Guide to investing in China

  • To understand what impact the addition of A shares to MSCI will have.
  • To ascertain what investment opportunities and risks abound in mainland China.
  • To learn how to create portfolios to capture China growth but minimise risk.
Guide to investing in China


Chinese corporations were given a welcome boost after MSCI announced it was adding 222 A-Shares stocks to its emerging markets index in 2018.

According to various commentators, this could see approximately $17bn (£13.2bn) to $18bn (£13.9bn) worth of money flow towards mainland Chinese companies, and open the mainland market to even more overseas investors, both retail and institutional.

However, over the past decade, the powerhouse of the East has somewhat lost its status as a high-growth market. In the early part of the 2000s, China was seen as the fastest-growing economy on earth, thanks to its huge infrastructure plans, government spending and its demand for natural resources.

But with its days of double-digit GDP growth over - it was 14.2 per cent in 2007 and was 6.7 per cent in 2016 - what are the continued prospects for China?

Contributors to this guide include: Josh Crabb, head of Asian equities for Old Mutual Global Investors; Howard Wang, manager of the JPMorgan Chinese Investment Trust; Arif Husain, head of international fixed income at T Rowe Price; Gary Monaghan, an investment director based in Hong Kong for Fidelity International; Fathom Consulting; Maarten-Jan Bakkum, senior emerging markets strategist for NN Investment Partners; Nimalan Govender, portfolio manager, Asia Pacific, and Cyrique Bourbon, portfolio manager, EMA, for Morningstar Investment Management; MSCI Indices; Victoria Mio, co-head of Asia Pacific equities and chief investment officer for China at Robeco; and Charles Sunnucks, assistant fund manager on Jupiter’s Global Emerging Markets team.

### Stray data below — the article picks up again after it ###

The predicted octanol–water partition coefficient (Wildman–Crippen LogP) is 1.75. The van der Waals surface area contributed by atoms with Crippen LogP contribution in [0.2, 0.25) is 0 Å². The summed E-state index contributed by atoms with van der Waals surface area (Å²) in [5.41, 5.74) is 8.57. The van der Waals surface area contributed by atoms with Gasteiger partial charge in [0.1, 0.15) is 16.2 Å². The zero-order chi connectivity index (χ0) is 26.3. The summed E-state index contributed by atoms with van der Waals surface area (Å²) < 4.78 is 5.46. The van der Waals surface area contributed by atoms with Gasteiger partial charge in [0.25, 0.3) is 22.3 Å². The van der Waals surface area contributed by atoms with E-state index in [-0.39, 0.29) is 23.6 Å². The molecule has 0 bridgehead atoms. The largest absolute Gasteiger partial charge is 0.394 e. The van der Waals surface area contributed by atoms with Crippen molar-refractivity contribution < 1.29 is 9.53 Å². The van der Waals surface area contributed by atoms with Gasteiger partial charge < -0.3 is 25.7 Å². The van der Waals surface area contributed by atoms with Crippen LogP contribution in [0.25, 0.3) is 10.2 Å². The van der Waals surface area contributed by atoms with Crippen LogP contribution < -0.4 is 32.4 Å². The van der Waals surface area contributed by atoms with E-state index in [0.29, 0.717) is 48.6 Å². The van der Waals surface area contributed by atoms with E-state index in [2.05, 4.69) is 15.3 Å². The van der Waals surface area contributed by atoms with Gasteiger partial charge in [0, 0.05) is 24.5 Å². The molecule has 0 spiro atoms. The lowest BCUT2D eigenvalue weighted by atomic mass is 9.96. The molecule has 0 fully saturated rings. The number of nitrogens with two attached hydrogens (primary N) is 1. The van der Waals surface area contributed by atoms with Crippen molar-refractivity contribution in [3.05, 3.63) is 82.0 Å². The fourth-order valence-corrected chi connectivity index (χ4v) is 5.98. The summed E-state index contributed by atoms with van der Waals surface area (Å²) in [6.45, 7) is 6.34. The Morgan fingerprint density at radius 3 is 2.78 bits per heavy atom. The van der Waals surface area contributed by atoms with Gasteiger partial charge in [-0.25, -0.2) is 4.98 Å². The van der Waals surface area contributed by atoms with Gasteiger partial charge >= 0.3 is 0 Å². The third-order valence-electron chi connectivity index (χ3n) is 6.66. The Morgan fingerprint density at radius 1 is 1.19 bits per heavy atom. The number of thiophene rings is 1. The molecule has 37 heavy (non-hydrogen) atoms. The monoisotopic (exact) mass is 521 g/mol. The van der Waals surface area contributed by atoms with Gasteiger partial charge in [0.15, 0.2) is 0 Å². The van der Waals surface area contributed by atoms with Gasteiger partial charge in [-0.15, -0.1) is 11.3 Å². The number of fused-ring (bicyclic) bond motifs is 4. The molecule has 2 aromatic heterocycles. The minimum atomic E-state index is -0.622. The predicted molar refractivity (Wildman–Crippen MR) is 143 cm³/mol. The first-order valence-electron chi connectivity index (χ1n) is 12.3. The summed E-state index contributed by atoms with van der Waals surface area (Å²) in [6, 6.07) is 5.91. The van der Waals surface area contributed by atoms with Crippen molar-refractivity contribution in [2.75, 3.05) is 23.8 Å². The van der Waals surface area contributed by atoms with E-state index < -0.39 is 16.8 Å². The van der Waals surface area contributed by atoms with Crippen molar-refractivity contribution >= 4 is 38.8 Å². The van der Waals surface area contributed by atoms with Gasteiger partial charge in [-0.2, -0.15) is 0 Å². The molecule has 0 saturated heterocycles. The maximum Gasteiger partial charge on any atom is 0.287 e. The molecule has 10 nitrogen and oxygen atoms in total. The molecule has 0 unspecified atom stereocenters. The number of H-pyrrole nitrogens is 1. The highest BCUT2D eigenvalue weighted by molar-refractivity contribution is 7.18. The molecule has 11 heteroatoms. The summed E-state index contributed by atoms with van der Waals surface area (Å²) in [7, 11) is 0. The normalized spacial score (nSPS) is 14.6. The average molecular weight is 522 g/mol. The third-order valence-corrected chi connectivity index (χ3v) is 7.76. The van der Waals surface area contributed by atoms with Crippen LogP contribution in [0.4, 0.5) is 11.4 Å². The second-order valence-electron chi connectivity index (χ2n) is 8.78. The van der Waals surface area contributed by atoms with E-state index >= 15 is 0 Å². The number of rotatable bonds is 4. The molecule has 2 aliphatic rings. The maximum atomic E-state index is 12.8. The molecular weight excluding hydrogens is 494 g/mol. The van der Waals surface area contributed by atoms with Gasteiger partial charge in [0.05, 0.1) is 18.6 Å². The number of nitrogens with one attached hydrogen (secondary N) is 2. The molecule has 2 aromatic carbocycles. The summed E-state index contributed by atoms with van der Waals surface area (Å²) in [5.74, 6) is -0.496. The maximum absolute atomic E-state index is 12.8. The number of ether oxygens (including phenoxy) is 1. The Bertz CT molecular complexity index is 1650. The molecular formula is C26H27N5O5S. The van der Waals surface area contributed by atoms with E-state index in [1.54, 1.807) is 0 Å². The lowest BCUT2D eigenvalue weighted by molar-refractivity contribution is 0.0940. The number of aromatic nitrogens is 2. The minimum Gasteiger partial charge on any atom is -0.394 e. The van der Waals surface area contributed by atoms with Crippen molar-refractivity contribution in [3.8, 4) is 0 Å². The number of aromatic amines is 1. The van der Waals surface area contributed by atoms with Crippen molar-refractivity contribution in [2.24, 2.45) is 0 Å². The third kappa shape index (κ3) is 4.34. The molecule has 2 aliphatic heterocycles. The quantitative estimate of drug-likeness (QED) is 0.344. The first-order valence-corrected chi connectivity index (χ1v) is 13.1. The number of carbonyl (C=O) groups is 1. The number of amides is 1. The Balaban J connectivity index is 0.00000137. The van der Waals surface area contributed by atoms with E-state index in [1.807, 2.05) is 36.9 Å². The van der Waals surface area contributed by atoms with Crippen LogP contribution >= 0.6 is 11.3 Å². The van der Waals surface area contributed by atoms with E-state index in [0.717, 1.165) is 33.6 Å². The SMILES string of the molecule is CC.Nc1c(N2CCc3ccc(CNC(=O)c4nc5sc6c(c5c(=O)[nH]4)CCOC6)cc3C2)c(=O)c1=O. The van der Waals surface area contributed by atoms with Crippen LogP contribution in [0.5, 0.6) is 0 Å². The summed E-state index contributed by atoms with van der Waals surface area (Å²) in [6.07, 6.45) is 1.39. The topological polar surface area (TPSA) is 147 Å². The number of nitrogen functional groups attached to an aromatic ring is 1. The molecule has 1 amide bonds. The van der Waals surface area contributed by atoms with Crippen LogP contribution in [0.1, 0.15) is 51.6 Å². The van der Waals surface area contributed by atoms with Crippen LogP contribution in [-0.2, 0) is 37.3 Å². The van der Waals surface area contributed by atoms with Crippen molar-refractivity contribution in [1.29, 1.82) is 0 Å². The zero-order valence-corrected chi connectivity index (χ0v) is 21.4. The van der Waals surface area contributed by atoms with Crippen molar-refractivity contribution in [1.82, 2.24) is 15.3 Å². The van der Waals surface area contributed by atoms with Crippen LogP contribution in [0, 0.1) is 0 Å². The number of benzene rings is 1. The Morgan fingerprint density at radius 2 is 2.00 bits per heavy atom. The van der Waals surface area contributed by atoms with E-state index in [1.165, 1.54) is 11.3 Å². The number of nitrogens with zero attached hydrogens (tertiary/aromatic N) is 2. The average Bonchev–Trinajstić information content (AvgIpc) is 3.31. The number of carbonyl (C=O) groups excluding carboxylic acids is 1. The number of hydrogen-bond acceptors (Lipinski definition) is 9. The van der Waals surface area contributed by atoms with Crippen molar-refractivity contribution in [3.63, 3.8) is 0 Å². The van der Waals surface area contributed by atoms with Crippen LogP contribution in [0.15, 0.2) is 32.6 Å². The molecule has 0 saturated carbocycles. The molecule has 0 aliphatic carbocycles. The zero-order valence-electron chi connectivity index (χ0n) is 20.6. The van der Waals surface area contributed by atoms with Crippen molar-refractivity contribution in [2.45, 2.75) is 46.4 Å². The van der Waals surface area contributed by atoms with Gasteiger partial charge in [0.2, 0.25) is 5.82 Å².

In this guide

  1. What does Mr Crabb say is starting to correct thanks to the inclusion of 222 mainland China shares to the MSCI index?

  2. What does Mr Wang expect over time?

  3. According to Mr Monaghan, what remains a risk?

  4. What does Mr Monaghan say the lack of analysts on the A-Shares market means for investors?

  5. Mr Sunnucks says international investors have a far greater preference for larger cap businesses. True or false?

  6. What needs to be contained in order for active management in mainland China to add value, according to Mr Bourbon?

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